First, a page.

In Vitro Antibacterial Activity


Ampicillin-sulbactam extends the spectrum of ampicillin to include methicillin-sensitive Staphylococcus aureus, group A and group B streptococci, pneumococci, enterococci, beta-lactamase-producing strains of Haemophilus influenzae, Moraxella catarrhalis and Neisseria gonorrhoeae, and many Klebsiella and Proteus organisms. Ampicillin-sulbactam does not improve the activity of ampicillin against Escherichia coli (70 to 80 percent of strains are susceptible). Most anaerobic organisms, including Bacteroides fragilis, are also sensitive to ampicillin-sulbactam.[2]


Ticarcillin by itself is active in vitro against a broad spectrum of pathogenic bacteria, including group A and group B streptococci, pneumococi, strains of S. aureus, gonococci and H. influenzae that do not produce beta lactamase, many enteric gram-negative bacilli, Pseudomonas aeruginosa and many anaerobes. When clavulanate potassium is added to ticarcillin, a striking increase occurs in activity against beta-lactamase-producing strains of S. aureus, N. gonorhoeae, E. coli, Klebsiella organisms and B. fragilis. Strains of P. aeruginosa that are resistant to ticarcillin are usually also resistant to ticarcillin-clavulanate potassium. Enterococci are moderately resistant, and methicillin-resistant staphylococci are resistant to ticarcillin-clavulanate potassium.[3]


Piperacillin alone is active against most streptococci (including the viridans group, group A and group B streptococci, pneumococci and enterococci), most gram-negative organisms in the Enterobacteriaceae group and most strains of P. aeruginosa. Adding tazobactam to piperacillin extends its spectrum to include S. aureus and a variety of anaerobes and gram-negative bacteria, including some third-generation cephalosporin-resistant strains of Klebsiella pneumoniae. Methicillin-resistant staphylococci and highly penicillin-resistant enterococci are resistant to piperacillin-tazobactam.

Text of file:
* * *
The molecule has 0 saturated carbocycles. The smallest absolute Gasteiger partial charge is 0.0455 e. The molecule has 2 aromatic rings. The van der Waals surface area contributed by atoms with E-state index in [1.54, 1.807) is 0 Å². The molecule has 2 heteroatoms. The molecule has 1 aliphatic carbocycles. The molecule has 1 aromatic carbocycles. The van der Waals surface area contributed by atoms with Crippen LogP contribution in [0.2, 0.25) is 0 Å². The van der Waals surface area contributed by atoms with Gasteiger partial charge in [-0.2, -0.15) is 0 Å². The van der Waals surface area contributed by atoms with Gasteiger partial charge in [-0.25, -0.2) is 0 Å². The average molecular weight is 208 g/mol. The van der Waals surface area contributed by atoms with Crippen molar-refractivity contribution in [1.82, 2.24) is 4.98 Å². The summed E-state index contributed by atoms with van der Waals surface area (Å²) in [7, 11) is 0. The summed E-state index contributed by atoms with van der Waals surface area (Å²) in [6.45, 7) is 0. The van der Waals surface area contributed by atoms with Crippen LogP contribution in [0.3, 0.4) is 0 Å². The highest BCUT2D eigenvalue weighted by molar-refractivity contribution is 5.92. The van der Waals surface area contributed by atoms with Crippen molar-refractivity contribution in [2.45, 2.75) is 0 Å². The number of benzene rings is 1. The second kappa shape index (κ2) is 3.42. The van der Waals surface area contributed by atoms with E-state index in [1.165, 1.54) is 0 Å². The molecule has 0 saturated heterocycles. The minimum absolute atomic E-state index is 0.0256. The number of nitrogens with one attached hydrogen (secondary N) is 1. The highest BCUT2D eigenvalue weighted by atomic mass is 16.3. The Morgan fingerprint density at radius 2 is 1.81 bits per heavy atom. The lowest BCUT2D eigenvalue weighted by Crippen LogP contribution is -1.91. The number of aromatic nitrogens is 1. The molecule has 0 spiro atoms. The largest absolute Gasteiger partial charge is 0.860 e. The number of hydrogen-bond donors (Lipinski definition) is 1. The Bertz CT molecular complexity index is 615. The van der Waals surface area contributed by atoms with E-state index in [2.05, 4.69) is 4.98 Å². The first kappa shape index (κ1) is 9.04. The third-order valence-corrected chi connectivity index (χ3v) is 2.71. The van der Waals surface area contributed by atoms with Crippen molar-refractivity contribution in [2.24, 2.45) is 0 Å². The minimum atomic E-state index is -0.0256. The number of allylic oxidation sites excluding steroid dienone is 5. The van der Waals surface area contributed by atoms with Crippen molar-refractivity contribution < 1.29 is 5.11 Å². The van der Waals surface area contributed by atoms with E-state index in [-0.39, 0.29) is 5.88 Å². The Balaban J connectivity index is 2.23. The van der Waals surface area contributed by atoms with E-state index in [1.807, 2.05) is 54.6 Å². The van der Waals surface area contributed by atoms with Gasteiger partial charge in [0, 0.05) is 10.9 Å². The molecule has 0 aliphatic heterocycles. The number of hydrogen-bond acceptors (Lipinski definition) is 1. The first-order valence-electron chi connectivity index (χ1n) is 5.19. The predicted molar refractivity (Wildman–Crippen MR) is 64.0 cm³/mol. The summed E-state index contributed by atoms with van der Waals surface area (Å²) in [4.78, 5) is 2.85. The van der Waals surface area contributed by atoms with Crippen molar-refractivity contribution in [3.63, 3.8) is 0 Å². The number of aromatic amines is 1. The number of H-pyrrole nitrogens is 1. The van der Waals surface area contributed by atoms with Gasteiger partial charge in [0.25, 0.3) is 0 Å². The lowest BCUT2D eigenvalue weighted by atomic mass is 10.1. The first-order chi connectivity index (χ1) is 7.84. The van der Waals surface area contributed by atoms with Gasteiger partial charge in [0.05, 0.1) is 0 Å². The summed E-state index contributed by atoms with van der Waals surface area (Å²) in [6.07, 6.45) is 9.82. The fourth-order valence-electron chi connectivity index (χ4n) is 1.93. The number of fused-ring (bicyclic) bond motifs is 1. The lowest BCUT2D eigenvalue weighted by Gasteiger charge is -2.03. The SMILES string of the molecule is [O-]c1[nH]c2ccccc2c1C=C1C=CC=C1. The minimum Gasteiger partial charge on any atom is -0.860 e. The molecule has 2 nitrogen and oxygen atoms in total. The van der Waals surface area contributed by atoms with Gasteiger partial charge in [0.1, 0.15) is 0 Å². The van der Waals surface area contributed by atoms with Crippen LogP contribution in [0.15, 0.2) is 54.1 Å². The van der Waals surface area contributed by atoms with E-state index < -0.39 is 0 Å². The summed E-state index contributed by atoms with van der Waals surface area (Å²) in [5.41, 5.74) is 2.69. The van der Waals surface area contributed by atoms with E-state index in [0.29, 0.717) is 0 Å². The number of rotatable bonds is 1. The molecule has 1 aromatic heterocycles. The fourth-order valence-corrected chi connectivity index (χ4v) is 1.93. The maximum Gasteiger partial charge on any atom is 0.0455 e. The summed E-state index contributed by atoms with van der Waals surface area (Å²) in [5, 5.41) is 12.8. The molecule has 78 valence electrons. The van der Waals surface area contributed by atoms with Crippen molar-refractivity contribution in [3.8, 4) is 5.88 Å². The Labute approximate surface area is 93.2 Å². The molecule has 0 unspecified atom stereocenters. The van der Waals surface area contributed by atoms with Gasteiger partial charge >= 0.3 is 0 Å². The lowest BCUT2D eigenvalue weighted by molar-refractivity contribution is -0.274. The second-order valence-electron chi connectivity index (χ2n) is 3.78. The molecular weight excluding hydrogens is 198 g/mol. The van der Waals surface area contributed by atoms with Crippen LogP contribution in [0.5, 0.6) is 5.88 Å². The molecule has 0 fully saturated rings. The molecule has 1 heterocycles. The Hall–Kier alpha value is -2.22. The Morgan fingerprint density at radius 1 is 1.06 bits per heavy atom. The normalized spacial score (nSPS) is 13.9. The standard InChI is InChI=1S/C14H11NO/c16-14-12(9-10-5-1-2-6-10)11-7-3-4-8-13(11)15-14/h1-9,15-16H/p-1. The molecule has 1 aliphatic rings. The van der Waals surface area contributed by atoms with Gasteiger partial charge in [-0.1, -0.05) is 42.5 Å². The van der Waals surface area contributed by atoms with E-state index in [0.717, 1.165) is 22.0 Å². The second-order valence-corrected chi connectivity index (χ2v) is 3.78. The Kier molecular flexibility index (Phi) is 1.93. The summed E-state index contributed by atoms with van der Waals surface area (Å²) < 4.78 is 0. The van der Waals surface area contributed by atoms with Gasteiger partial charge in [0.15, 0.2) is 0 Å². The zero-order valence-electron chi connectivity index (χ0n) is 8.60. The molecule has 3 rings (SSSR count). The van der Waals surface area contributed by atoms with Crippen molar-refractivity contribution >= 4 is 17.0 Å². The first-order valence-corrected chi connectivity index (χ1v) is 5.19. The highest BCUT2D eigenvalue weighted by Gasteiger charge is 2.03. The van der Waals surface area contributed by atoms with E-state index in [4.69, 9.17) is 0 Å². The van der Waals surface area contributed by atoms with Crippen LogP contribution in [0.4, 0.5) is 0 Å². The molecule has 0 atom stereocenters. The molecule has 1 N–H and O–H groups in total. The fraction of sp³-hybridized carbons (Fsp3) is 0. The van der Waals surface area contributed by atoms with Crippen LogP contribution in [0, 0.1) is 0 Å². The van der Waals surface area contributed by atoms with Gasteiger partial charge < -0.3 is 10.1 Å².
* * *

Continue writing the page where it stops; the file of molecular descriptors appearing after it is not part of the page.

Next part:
The combination of piperacillin and tazobactam does not have any more activity against P. aeruginosa than piperacillin alone. Neither piperacillin nor piperacillin-tazobactam is active against gram-negative bacilli that have chromosomally mediated beta-lactamase enzymes, including some Pseudomonas strains and other gram-negative bacilli that are commonly associated with hospital-acquired infections.[4] This same limitation applies to all of the beta-lactam/ beta-lactamase combination agents. In a comparative in vitro study, routine gram-negative clinical isolates were generally found to be more susceptible to piperacillin-tazobactam than to ticarcillin-clavulanate potassium.[5]

Clinical Studies